Wednesday, January 21, 2009

Today's News: S-M Rez Shrinks Per Court Ruling

I'm devoting this post to a newspaper article that has been passed around on the web today by interested parties. Although it could be argued that the headline reflects a bias in favor of the Stockbridge-Munsee (and/or a bias against the state of Wisconsin), the article (as a whole) is well-written and objective.

Court ruling shrinks Stockbridge- Munsee reservation
Wednesday, January 21, 2009
By Ryan J. Foley, Associated Press

MADISON, [WI] — A Tuesday court ruling shrinking a Wisconsin Indian tribe's reservation means gambling cannot resume at a golf course and some tribal members may have to pay back taxes.
Congress has eliminated a 46,000-acre reservation given to the Stockbridge- Munsee tribe in 1856, the 7th Circuit Court of Appeals ruled. The decision means the reservation consists of parcels about one-third that size that Congress later set aside for the tribe.
The decision came in a decade-long legal dispute between the state of Wisconsin and the tribe that started when the tribe purchased Pine Hills Golf Course and Supper Club in Shawano County in the 1990s.
The golf course is on the original reservation, and the tribe, under its gambling compact with the state, started operating about 170 slot machines there. The state filed suit in 1998, saying the slots were illegal because the land was no longer within the reservation' s boundaries.
In 1999, U.S. Magistrate Judge Patricia Gorence granted an injunction that shut down the slot machines while the courts considered whether they were located inside the reservation. In 2004, she agreed with the state that the reservation no longer existed as it did in 1856.
The reservation was downsized by an 1871 law that allowed timber companies to purchase part of the land and eliminated by a 1906 act that allotted remaining parcels to tribal members, Gorence ruled.
The tribe appealed, but the case was put on hold while the parties tried to reach a settlement. After negotiations failed, the case resumed and a three-member panel of the appeals court upheld Gorence's decision Tuesday.
Neither law contained language specifically downsizing or eliminating the reservation, but a review of the record shows that was Congress' intent, Judge Terence Evans wrote for the panel. Government agencies mostly treated the reservation as abolished after the second law passed, he wrote.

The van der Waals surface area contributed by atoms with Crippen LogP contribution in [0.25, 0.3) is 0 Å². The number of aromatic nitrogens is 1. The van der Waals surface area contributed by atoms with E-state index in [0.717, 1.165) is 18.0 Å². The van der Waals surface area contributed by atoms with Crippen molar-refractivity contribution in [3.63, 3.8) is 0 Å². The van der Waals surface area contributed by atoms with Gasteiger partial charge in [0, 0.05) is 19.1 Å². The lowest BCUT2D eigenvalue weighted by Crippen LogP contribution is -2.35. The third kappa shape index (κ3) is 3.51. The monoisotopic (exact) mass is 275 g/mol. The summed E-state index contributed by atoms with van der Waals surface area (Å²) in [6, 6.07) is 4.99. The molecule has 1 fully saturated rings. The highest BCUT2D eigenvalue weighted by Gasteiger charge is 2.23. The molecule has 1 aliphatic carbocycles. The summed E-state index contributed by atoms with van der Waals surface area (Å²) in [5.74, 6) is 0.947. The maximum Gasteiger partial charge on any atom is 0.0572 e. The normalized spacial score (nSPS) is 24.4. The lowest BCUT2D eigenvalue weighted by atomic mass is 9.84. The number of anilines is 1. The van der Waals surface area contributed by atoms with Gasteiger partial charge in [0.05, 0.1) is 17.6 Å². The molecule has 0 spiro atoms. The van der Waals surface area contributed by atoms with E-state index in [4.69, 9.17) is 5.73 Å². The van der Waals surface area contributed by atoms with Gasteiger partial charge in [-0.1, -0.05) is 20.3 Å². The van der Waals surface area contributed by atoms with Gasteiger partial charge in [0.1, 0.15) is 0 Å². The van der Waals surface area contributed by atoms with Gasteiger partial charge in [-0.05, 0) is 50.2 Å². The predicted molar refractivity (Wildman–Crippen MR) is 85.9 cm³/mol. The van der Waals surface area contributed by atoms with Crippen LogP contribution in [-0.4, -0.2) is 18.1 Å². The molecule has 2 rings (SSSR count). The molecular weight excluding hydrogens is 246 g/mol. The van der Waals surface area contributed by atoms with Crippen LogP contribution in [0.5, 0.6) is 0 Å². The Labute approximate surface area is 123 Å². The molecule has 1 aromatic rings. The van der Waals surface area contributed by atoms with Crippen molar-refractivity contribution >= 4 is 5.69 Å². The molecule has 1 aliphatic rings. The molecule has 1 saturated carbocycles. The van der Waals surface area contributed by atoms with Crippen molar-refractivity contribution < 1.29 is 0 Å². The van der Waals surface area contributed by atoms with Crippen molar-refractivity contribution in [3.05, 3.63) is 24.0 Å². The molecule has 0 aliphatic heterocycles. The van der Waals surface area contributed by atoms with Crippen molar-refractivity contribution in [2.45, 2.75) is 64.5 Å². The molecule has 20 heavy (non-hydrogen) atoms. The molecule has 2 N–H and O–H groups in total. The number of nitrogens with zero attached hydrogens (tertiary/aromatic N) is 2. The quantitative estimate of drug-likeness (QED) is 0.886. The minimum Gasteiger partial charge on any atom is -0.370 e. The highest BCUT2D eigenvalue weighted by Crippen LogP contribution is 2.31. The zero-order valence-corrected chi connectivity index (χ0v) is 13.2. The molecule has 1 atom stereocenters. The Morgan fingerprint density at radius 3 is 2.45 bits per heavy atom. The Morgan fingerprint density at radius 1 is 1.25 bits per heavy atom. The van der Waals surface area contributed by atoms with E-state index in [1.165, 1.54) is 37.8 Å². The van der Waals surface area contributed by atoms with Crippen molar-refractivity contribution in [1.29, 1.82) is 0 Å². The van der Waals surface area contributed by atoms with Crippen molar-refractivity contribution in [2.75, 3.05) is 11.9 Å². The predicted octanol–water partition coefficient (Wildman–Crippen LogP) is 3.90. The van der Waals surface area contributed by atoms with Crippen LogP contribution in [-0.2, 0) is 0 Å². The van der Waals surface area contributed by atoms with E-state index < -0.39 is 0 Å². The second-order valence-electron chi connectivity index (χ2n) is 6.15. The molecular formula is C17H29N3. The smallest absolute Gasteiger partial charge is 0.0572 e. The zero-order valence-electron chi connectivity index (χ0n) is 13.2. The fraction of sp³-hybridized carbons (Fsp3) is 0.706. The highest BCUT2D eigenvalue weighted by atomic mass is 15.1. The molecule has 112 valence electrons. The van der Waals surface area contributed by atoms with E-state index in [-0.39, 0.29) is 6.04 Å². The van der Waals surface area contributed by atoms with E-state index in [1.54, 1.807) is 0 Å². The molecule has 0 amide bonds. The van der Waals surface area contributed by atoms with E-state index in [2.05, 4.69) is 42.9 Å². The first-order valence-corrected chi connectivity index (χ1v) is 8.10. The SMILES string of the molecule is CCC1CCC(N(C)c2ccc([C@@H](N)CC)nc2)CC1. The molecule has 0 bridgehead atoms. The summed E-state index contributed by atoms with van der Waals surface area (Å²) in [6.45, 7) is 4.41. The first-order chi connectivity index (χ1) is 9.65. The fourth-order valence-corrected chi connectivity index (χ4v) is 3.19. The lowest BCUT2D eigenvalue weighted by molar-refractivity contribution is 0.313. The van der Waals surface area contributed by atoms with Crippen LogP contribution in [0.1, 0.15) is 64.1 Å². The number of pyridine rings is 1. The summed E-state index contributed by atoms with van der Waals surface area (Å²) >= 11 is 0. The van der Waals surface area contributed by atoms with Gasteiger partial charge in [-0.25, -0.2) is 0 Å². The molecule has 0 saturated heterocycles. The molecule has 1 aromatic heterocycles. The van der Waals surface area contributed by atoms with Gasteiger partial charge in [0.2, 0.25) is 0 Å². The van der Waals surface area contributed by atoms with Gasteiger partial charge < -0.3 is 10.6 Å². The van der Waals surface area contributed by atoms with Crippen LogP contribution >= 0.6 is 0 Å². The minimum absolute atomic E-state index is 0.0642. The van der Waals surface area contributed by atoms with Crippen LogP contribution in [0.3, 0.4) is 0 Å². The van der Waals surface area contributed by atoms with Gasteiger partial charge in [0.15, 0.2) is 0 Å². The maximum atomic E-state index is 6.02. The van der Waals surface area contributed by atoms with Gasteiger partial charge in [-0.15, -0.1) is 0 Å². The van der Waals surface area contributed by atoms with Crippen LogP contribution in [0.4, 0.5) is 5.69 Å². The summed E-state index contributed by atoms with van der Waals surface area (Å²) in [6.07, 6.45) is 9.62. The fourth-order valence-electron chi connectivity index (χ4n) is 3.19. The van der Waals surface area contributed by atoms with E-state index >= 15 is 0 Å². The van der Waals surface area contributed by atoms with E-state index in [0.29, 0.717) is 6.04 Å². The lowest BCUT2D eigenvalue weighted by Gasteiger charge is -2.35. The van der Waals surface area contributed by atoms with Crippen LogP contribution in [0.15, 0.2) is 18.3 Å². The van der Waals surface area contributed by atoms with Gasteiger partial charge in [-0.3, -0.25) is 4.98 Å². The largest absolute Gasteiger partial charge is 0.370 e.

Attorney General J.B. Van Hollen praised the ruling and said the court "has hopefully put an end to this long-standing legal dispute."
Tribal President Bob Chicks said he was disappointed with the decision and reviewing legal options. The tribe could ask the full 7th Circuit to reconsider the decision or appeal to the U.S. Supreme Court.
The tribe has always claimed the property inside the 1856 boundaries, which include the townships of Bartelme and Red Springs, Chicks said. About half of the 1,500 tribal members live inside that area.
If it stands, the decision could have implications for tribal members who live in the disputed boundaries and have not been paying taxes. In general, Indians who live and work on reservations do not pay state income taxes.
In 2000, the tribe agreed to collect taxes that could be due if its appeal failed. That escrow account could soon be turned over to the state. The program was voluntary, however, and some may not have participated.
Once the case is resolved, the Department of Revenue could seek back taxes and penalties against tribal members who still owe taxes.
The ruling is one more setback for the Stockbridge- Munsee, whose history has been marked by displacement and conflict. The tribe was pushed from the east coast to near Lake Winnebago in Wisconsin in the 1800s and then pressured to give up that reservation in exchange for its current location in 1856.
The appeals court noted that land "turned out to be heavily forested and difficult to farm — not quite the arable land that had been promised in the treaty." And within 15 years, Congress allowed timber companies to buy most of it.
Along with the golf course, the tribe owns and operates the Mohican North Star Casino and Bingo and the Stockbridge- Munsee Health and Wellness Center
Source: Shawano Leader

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